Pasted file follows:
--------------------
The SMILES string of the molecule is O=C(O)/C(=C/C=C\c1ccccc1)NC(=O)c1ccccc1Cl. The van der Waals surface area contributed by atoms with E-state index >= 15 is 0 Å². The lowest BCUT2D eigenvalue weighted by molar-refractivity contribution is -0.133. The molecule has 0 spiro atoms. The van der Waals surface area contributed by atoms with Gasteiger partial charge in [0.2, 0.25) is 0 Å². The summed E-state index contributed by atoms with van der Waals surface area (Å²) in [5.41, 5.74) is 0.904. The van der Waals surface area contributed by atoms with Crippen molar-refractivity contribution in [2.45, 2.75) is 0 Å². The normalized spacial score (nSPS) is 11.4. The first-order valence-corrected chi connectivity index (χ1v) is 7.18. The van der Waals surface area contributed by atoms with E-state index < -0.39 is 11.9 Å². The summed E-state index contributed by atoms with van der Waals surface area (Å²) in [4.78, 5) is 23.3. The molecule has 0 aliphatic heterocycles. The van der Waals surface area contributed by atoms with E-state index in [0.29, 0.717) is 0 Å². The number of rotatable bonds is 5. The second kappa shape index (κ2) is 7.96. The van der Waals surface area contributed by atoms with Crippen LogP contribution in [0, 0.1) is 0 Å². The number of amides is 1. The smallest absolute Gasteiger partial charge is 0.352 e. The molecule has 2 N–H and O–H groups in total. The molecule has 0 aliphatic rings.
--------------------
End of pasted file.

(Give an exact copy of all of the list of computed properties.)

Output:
The SMILES string of the molecule is O=C(O)/C(=C/C=C\c1ccccc1)NC(=O)c1ccccc1Cl. The van der Waals surface area contributed by atoms with E-state index >= 15 is 0 Å². The lowest BCUT2D eigenvalue weighted by molar-refractivity contribution is -0.133. The molecule has 0 spiro atoms. The van der Waals surface area contributed by atoms with Gasteiger partial charge in [0.2, 0.25) is 0 Å². The summed E-state index contributed by atoms with van der Waals surface area (Å²) in [5.41, 5.74) is 0.904. The van der Waals surface area contributed by atoms with Crippen molar-refractivity contribution in [2.45, 2.75) is 0 Å². The normalized spacial score (nSPS) is 11.4. The first-order valence-corrected chi connectivity index (χ1v) is 7.18. The van der Waals surface area contributed by atoms with E-state index < -0.39 is 11.9 Å². The summed E-state index contributed by atoms with van der Waals surface area (Å²) in [4.78, 5) is 23.3. The molecule has 0 aliphatic heterocycles. The van der Waals surface area contributed by atoms with E-state index in [0.29, 0.717) is 0 Å². The number of rotatable bonds is 5. The second kappa shape index (κ2) is 7.96. The van der Waals surface area contributed by atoms with Crippen LogP contribution in [0, 0.1) is 0 Å². The number of amides is 1. The smallest absolute Gasteiger partial charge is 0.352 e. The molecule has 2 N–H and O–H groups in total. The molecule has 0 aliphatic rings.